[c++] Constructors for aggregate classes

Constructors in C++ are special member functions used for initializing objects of a class. Aggregate classes are classes with no user-declared constructors, no private or protected non-static data members, no base classes, and no virtual functions. In C++, aggregate initialization allows you to directly initialize an aggregate class using a brace-enclosed initializer list.

What are Constructors in C++?

In C++, a constructor is a special member function that is automatically called when an object of a class is created. Constructors are used to initialize the data members of the class and perform any necessary setup operations.

Aggregate Classes

An aggregate class in C++ is a class that meets certain criteria:

  1. No User-Declared Constructors: The class does not have any user-declared constructors.
  2. No Private or Protected Non-Static Data Members: All data members of the class are either public or are static data members.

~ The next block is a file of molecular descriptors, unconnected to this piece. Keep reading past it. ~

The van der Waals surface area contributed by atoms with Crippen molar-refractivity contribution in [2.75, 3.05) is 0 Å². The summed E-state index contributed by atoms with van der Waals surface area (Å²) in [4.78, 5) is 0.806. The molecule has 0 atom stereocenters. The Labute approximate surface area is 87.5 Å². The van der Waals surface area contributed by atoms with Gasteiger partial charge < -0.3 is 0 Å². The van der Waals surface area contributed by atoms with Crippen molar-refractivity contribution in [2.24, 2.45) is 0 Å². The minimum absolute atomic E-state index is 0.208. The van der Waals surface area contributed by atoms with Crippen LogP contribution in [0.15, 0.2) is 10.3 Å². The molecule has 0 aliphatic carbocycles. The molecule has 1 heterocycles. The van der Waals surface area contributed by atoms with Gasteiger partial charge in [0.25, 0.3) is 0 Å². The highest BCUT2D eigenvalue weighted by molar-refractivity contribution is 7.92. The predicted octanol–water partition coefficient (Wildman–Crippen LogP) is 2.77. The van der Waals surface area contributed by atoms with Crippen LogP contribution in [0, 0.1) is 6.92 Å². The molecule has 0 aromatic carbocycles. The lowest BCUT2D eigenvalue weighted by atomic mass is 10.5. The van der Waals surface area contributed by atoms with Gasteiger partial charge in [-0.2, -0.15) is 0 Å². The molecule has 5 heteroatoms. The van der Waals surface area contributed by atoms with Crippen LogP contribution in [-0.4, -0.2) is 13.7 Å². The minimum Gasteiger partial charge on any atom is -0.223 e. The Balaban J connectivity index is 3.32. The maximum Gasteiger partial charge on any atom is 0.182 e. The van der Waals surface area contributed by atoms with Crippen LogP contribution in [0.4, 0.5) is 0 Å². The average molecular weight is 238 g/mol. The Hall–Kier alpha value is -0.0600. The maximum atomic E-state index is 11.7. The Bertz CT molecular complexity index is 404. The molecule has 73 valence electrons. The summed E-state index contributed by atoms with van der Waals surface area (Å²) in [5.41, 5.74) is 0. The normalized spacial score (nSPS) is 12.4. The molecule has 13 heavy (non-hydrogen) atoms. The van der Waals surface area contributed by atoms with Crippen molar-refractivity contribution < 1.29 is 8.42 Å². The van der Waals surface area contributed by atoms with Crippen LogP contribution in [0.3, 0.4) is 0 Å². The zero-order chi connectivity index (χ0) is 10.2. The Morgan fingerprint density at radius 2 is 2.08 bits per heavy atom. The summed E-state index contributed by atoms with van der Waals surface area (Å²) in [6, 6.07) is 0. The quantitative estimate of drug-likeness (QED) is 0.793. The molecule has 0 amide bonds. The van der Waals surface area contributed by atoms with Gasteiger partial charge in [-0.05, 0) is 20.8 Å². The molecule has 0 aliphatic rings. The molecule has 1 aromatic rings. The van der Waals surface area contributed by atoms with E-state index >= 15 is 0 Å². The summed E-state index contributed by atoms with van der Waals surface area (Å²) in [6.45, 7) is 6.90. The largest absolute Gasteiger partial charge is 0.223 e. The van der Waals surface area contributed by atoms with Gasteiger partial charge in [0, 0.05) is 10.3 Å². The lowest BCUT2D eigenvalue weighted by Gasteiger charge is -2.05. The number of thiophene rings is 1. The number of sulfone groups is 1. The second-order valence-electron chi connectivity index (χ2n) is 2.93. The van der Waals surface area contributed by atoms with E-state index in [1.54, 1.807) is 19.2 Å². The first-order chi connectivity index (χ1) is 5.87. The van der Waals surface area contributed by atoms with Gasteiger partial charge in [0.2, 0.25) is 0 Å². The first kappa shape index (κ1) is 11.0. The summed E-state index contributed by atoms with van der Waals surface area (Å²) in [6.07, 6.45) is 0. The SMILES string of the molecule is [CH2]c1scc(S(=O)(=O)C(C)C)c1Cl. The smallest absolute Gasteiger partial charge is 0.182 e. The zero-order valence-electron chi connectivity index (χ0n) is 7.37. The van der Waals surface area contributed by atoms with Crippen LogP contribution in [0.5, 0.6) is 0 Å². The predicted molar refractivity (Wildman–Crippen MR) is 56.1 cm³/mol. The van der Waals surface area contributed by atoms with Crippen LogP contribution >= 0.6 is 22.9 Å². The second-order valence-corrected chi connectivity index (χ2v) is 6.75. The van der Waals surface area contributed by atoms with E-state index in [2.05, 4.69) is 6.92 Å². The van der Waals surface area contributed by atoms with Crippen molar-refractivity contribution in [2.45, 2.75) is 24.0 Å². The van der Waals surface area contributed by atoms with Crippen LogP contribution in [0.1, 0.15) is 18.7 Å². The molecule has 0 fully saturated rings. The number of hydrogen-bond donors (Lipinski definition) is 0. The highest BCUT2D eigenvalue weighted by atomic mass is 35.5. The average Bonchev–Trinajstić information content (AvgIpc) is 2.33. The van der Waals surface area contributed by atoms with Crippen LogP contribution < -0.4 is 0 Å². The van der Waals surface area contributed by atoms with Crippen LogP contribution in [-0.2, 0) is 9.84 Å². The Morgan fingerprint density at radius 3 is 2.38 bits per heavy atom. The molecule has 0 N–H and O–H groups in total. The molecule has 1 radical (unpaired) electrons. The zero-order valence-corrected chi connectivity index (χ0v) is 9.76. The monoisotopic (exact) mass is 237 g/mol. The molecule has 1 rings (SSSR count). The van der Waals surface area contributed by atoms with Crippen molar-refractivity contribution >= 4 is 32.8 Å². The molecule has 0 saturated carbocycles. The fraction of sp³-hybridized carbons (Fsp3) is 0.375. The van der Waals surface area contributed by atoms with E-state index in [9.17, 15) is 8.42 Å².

3. No Base Classes: The class does not have any base classes.
  4. No Virtual Functions: The class does not have any virtual functions.

Constructors for Aggregate Classes

For aggregate classes, C++ provides an implicit default constructor that performs default initialization for each non-static data member of the class. If you need to perform more complex initialization for an aggregate class, you can define a user-declared constructor as of C++11.

Here’s an example of a user-declared constructor for an aggregate class:

struct Point
    int x, y;
    Point(int px, int py) : x(px), y(py) {}

In this example, the Point class is an aggregate class, and the Point constructor takes two parameters px and py to initialize the x and y members of the class.


Constructors play a crucial role in C++ classes as they are responsible for initializing objects. For aggregate classes, you can explicitly define a constructor to perform custom initialization. Understanding how constructors work with aggregate classes is essential for creating well-structured and maintainable C++ code.

For further reference on constructors and aggregate classes in C++, please refer to the C++ documentation.

I hope the provided information was helpful. If you have any further questions, feel free to ask!